When we got our first look at the river I thought to myself "why did I not think about this?". It hadn't rained that much, but the river was much higher than it had been and the clarity was highly compromised. The first few casts we took brought my confidence roaring back. Ben got a crazy blowup on a black tube fly, and I had a 30 inch fish swirl to my fly at leader-length. Five casts later I was hooked up.
(Photo courtesy Ben B.) 

(Photo Courtesy Ben B.) 

After a handful more chases and blowups in quick succession, I figured out what was going on. The higher flow and murky water had made the fish a lot less shy. Instead of chasing and inspecting the fly they hit it at first glance, likely because the couldn't see us or the fly line and had to be quicker about eating in the fast water. 

This ended up being the most active night I had there, and I felt terrible because Ben missed and dropped every fish that took his fly... it's the same thing that happened to me my first two nights here this year, and even though I was having incredible luck I badly wanted Ben to hook up. Unfortunately we lost the bite when it got fully dark, and never got back into fish. I managed four tonight. None were really big, but the largest was one of the most well fed stripers I've held. It probably had quite a few herring before it grabbed my fly. 

Saturday, May 27th, 7:00 P.M.

There are times when I probably shouldn't go fishing. This was one of those times, but I had to. There's something about stripers... when they are in and the fishing is good I get extremely frustrated when I can't fish for them. So I went fishing the night before leaving for NY to fish for a whole week. Noah and I met Dan at the paring spot and climbed down to the river before it had gotten dark. There were herring there, and they were exhibiting behavior that suggested the presence of predators. It ended up being a couple hours with no touches whatsoever. Darkness fell and I began to doubt whether I would catch a striper on my last night at this magical spot during the run. Then I got an eat. It came at a very bad time. I was actually texting. with the rod under my arm and my fly hanging in the run downstream. As I put the phone back in my pocket and tried to pull my fly up something pulled back.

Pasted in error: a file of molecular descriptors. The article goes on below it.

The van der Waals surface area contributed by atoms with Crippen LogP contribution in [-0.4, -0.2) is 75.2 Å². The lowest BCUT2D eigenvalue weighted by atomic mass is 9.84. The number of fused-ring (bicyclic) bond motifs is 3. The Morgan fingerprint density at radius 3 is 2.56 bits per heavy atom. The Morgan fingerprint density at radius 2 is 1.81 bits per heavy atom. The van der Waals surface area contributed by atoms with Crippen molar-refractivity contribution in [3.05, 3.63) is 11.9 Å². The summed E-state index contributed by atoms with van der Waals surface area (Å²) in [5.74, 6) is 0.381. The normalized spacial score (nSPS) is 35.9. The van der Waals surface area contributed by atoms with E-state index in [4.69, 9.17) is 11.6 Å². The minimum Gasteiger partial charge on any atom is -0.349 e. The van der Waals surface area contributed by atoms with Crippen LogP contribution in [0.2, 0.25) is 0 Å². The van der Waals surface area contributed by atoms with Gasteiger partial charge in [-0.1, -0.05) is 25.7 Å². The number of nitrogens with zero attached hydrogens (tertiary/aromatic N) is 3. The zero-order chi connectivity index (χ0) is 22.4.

As I was fighting my fish Noah nailed into a schoolie of his own. His fish took the plug deep, and unfortunately it took two people to save that fish. Dan was out of the game when it counted most. I released my fish and almost immediately hooked into another significantly larger one. It didn't fight as well as most 30 inchers do in the water, but when I lipped and lifted her she beat the piss out of me! I was ecstatic. This was the send off I was hoping for. 

And that was it. The bite lasted about 15 minutes, no more. 

When we were climbing out I couldn't help but think how this could be the last night I get to experience this, at least until next spring. And it's no secret the CT's river herring runs are in bad shape, and the bulk population of stripers decreases every year. Like a parachute miles above the earth on a dark night, we slowly plummet into the unknown. 

Will it happen again? Where will I be? How good will it be? 

"This is the end. Beautiful friend.
This is the end. My only friend, the end." 

(The Doors) 


  1. This is amazing.. the night, the fishing, the eloquent account, even your reference to The Doors. It's like a gift, Rowan, and I thank you. Can't wait to see what your New York journey brings.

  2. That was some great fishing and reading your story was the best. You were blessed with some beautiful catches. Love these adventures!
    Tie, fish, write and photo on...

    1. Thanks!
      Great doesn't even begin begin to describe it.

  3. Loved your mesmerizing account. I'll never tire of reading about your experiences.

  4. Nicely done as always! You'll get a 40 now that you have seen one....its in the cards my friend! With your work ethic, its in the way or another. Enjoyed your blog as always! You have an Instagram by chance?

    1. No Instagram... I can only handle so much social media.